Fatherlessness is reaching pandemic proportions.  In Fatherless Generation: Redeeming the Story John Sowers gives us an account of the devastating effects of fatherlessness and how we can stop it.  Through personal experience, the experience of others, statistics and years of experience, Sowers shows us how the life changing effects that losing a father can have on a child both at young and old ages.

Sowers argues that “rejection is the defining characteristic of the fatherless generation (pg. 19).” While we all experience rejection on our lives whether it be at work or school, rejection in the home from our fathers has far reaching and deep consequences.  A father provides stability, leadership, identity formation, relationship formation and helps to shape our view of God our heavenly Father.  When the father is absent all of these things and more are lost.  Sowers continues, “Perhaps the worst thing about rejection is living with the knowledge that someone has chosen to turn his back on you (pg. 19).”  Sowers shows how this idea of rejection is played out in the music of each generation.  Much of the rage and edgy behavior that many music artists display is their way of dealing with the loss of their father.  So why do so many of these record sell, asks Sowers,

This is more than loud music. More than mosh pits and star worship. More than flashing lights and smoke machines.  Something deeper is going on here. A soulful identification is taking place, even if most of the listeners cannot articulate it (pg. 22).

One of the effects of fatherlessness is the constant running from the shadow of your absent father.  Many children, boys in particular, try so hard not to be like their runaway father.  Yet, there is something magnetic about their lost fathers such that many kids will follow in the same destructive lifestyle.  Sowers notes,

In our anger, we convince ourselves that we will never live for his ghost. Yet, in spite of our best efforts, we are driven by our rejection, just as those who are driven to please him.  The ghost reminds us who not to be, which defines the framework of who we are to be. Our identity is shaped by our defiance (pg. 26).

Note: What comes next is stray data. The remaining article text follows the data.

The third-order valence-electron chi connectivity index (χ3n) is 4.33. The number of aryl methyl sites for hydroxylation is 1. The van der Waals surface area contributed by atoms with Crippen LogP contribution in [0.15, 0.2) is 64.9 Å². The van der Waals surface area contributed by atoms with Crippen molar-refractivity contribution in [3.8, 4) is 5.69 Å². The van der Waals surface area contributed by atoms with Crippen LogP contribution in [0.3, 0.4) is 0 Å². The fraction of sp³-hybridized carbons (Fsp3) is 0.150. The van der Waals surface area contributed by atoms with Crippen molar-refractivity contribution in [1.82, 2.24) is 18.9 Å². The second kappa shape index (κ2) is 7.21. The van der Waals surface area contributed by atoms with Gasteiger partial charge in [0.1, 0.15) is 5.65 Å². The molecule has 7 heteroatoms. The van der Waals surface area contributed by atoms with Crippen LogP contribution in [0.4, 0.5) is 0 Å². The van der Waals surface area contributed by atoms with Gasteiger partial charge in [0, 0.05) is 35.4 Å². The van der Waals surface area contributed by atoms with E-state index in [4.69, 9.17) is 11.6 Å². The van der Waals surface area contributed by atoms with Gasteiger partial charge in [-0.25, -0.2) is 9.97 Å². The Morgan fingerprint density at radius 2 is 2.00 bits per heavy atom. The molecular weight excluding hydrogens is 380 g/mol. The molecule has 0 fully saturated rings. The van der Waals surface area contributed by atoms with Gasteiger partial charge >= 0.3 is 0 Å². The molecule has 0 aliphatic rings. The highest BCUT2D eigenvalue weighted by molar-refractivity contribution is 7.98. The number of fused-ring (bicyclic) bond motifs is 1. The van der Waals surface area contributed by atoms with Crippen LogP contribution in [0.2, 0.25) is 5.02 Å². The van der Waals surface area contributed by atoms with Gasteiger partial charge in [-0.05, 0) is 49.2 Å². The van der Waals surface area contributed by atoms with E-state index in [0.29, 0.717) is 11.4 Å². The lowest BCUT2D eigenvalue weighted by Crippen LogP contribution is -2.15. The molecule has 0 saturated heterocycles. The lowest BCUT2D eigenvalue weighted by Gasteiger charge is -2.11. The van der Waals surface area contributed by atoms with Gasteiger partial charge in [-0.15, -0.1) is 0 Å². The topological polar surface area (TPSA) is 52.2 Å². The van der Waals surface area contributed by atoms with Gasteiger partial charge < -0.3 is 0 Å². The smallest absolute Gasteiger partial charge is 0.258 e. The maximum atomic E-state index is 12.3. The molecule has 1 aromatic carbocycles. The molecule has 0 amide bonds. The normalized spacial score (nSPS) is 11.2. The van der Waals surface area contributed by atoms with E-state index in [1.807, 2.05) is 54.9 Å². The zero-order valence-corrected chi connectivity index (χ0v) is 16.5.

This mindset in turn results in the development of shame.  A fatherless child feels shame because they believe the lie that there is something wrong with them which caused their dad to leave – to reject them.  These thoughts of shame and inadequacy follow us into every area of our lives. We take them to work, to church, to school and to play with our friends.  This shame is not only a mindset but it is a physical demeanor.   The roots of shame truly run deep.

Not only do children work out their issues of fatherlessness through music, they do it through movies as well.  Sowers points to the movies Elf and Fight Club as classic examples of how boys whose fathers have left deal with the rejection.  Many movies portray gangs which are predominately formed by fatherless boys looking for acceptance, leadership and identity.  In relation to gangs and authority Sowers notes,

A fatherless child often rebels against authority, for it represents the sacred position his father once held.  Authority is something to be avoided, mocked, or scorned (pg 47).”

This rejection of authority follows a child to school as they sit in a classroom and are attempted to be taught by a teacher.  It follows them to the job place and results in joblessness time and time again.  Once distrust for ones father is developed, distrust for all authority is soon to follow. When fatherless children reject authority they in then turn to sex, drugs and violence as means dealing with their hurt and shame.  Sowers gives a wealth of statistical information that links many of the ills of society to fatherless children.

Amidst all the devastation that fatherlessness produces there is hope.  Sowers is president of The Mentoring Project which seeks to link mentors with fatherless children in hopes of redeeming their lives and changing the course of their lives and thus the course of their communities.  Sowers gives great theological and practical advice on how mentoring can be effective in reshaping the identity of a fatherless child.  Theologically, we are to turn fatherless children to the perfect Father God is.  Practically, the church must take upon itself the task of coming along side fatherless children and discipling them.

I commend this book to anyone who has kids with friends who are fatherless, youth workers, pastors, teachers and of course mentors.  Your eyes will be opened and hopefully your heart as well.

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